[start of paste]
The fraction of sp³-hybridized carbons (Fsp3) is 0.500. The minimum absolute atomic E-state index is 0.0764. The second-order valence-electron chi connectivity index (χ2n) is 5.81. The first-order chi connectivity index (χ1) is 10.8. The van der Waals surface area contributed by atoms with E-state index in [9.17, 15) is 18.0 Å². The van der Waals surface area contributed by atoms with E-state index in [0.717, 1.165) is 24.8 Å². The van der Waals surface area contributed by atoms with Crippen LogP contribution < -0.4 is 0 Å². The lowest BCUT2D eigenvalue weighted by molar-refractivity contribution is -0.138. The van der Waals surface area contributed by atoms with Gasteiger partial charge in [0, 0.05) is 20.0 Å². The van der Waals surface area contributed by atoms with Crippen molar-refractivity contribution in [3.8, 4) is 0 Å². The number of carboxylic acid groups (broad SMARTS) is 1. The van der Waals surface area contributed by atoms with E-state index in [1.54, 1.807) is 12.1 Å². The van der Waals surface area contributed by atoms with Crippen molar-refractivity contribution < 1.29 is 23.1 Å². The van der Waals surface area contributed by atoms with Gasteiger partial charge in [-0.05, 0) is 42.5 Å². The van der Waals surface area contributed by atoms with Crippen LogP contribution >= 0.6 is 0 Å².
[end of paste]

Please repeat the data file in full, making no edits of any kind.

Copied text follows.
The fraction of sp³-hybridized carbons (Fsp3) is 0.500. The minimum absolute atomic E-state index is 0.0764. The second-order valence-electron chi connectivity index (χ2n) is 5.81. The first-order chi connectivity index (χ1) is 10.8. The van der Waals surface area contributed by atoms with E-state index in [9.17, 15) is 18.0 Å². The van der Waals surface area contributed by atoms with E-state index in [0.717, 1.165) is 24.8 Å². The van der Waals surface area contributed by atoms with Crippen LogP contribution < -0.4 is 0 Å². The lowest BCUT2D eigenvalue weighted by molar-refractivity contribution is -0.138. The van der Waals surface area contributed by atoms with Gasteiger partial charge in [0, 0.05) is 20.0 Å². The van der Waals surface area contributed by atoms with Crippen molar-refractivity contribution in [3.8, 4) is 0 Å². The number of carboxylic acid groups (broad SMARTS) is 1. The van der Waals surface area contributed by atoms with E-state index in [1.54, 1.807) is 12.1 Å². The van der Waals surface area contributed by atoms with Crippen molar-refractivity contribution < 1.29 is 23.1 Å². The van der Waals surface area contributed by atoms with Gasteiger partial charge in [-0.05, 0) is 42.5 Å². The van der Waals surface area contributed by atoms with Crippen LogP contribution >= 0.6 is 0 Å².